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"We Tibetans are looking for a legitimate and meaningful autonomy, an arrangement that would enable Tibetans to live within the framework of the People’s Republic of China."

Tibetan Cultural Fair

January 16, 2009

Trisha Smith
Maui Weekly - Hawaii
Thursday, January 15, 2009
 
Cultural tour shares arts and philosophy.
 
Enjoy the peace and sanctity of one of the world’s most mysterious and isolated cultures during the Tibetan Cultural Fair at Queen Ka‘ahumanu Center in Kahului.
 
Until Sunday, Jan. 18, this exhibition will offer a glimpse into the lives of the people of Tibet―a small country settled high on the Himalayan mountain range. A showcase of Tibetan arts, crafts, carpets and thangka (painted/embroidered banners) will be on display free to the public from 9 a.m. to 5 p.m. every day.
 
Throughout the duration of the six-day fair, five Tibetan Buddhist monks from Dzongkar Choede Monastery of Mysore, India, will construct a 49-square-foot Medicine Buddha sand mandala.
 
The Dzongkar Choede Monastery is one of the oldest in Tibet, built in the western part of the country in 1270. It has since developed into one of the biggest repositories of Tibetan folk culture. When the sanctuary was leveled, the monks were forced to live in exile. With the support of His Holiness the Dalai Lama and the government of India, reconstruction began in 1972.
 
Mandala, a Sanskrit term meaning “circle,” is a diagram created in sand or paint. Grooved metal tubes are filled with millions of grains of dyed sand―each particle representing goodness―and are rubbed or lightly tapped to release a flow, as each part of the mandala is “drawn.” Specific design proportions and details are in ancient Buddhist texts.
 
“It’s a spectacular sight,” said Monty Carpenter, coordinator of the Tibetan Cultural Fair. “A very significant Tibetan ritual.”
 
Carpenter is a mandala instructor himself, and will be on hand during the fair to provide information about the process.
 
Usually, sand mandalas are destroyed to symbolize “the transience of life and the ideal of nonattachment to the material world.”
 
“It’s a beautiful exercise of nonattachment. Monks usually dismantle the mandala and throw the remnants in the ocean, so sand shall meet sand again, coming full circle,” said Carpenter.
 
For this special occasion, the monks will dismantle the mandala on the final day and distribute the sand to the public.
 
“Because of all the time, energy and focus put into it, the sand from the mandala has a very powerful, special quality to it,” said Carpenter. “People will receive packets of the sand to carry around with them, or it can even be used perhaps to sprinkle on the sick for healing.”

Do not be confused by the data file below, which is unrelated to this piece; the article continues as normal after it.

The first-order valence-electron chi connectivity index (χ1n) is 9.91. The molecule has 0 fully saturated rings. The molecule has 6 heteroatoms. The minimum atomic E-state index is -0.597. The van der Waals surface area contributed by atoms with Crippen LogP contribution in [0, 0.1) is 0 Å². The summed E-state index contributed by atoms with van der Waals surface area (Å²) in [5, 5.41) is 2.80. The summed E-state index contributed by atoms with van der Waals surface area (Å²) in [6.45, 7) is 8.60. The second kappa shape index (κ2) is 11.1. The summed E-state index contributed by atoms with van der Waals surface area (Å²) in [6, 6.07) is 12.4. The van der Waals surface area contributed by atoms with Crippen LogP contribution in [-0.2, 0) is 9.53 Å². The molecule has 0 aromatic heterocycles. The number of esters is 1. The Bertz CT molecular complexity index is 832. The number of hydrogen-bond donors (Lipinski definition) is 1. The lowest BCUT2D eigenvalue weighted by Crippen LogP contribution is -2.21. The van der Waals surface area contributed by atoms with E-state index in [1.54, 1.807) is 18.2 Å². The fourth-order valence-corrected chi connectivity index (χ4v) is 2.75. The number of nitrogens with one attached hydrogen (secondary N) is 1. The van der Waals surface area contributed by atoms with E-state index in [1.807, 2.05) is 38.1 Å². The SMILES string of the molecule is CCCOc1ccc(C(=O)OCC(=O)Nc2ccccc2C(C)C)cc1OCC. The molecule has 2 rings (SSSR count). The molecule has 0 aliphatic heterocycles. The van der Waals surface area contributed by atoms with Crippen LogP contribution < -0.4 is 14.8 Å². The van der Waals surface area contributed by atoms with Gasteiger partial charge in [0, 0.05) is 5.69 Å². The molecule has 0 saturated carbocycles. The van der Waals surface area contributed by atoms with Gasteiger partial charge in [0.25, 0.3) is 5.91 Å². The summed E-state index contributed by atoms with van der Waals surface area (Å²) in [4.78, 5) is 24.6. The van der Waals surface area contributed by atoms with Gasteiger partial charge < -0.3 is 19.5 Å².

The mandala to be constructed throughout the event represents the residence of Medicine Buddha, the Buddha of Healing. The Buddha of Healing symbolizes the “pure, perfected universe,” and allows those that view its beauty to establish such wonderful feelings of peace and completeness. A mandala is believed to have a positive effect on all those who are fortunate enough to view its greatness.
 
“During the construction of this ancient sand painting, the tools used by the monks as they focus―sometimes in unison―can make a noise with somewhat of a mystical quality. Very meditative,” said Carpenter.
 
The monks are on a cultural tour to share Tibetan arts and philosophy around the United States and Canada.
 
The Tashi Pendey Foundation―a subordinate of Tibetan Cultural Conservancy―is a Maui nonprofit located in Waiehu, supporting preservation of Tibetan traditions and raising awareness of those still in exile. This fair is a great opportunity for the foundation to highlight the Tibetan culture, as well as collect funds for exiled children, elders, nuns and monks.
 
Longtime supporters of the foundation, Stephen J. Luczo and Bob Neal, are also event sponsors.
 
The Tibetan Cultural Fair is being held on the shopping center’s lower level, next to Ben Bridge Jewelers.
 
Contact Carpenter at 669-3000 or visit www.alike.com/TP/children_pg1.htm for more information about the Tashi Pendey Foundation.
CTC National Office 1425 René-Lévesque Blvd West, 3rd Floor, Montréal, Québec, Canada, H3G 1T7
T: (514) 487-0665   ctcoffice@tibet.ca
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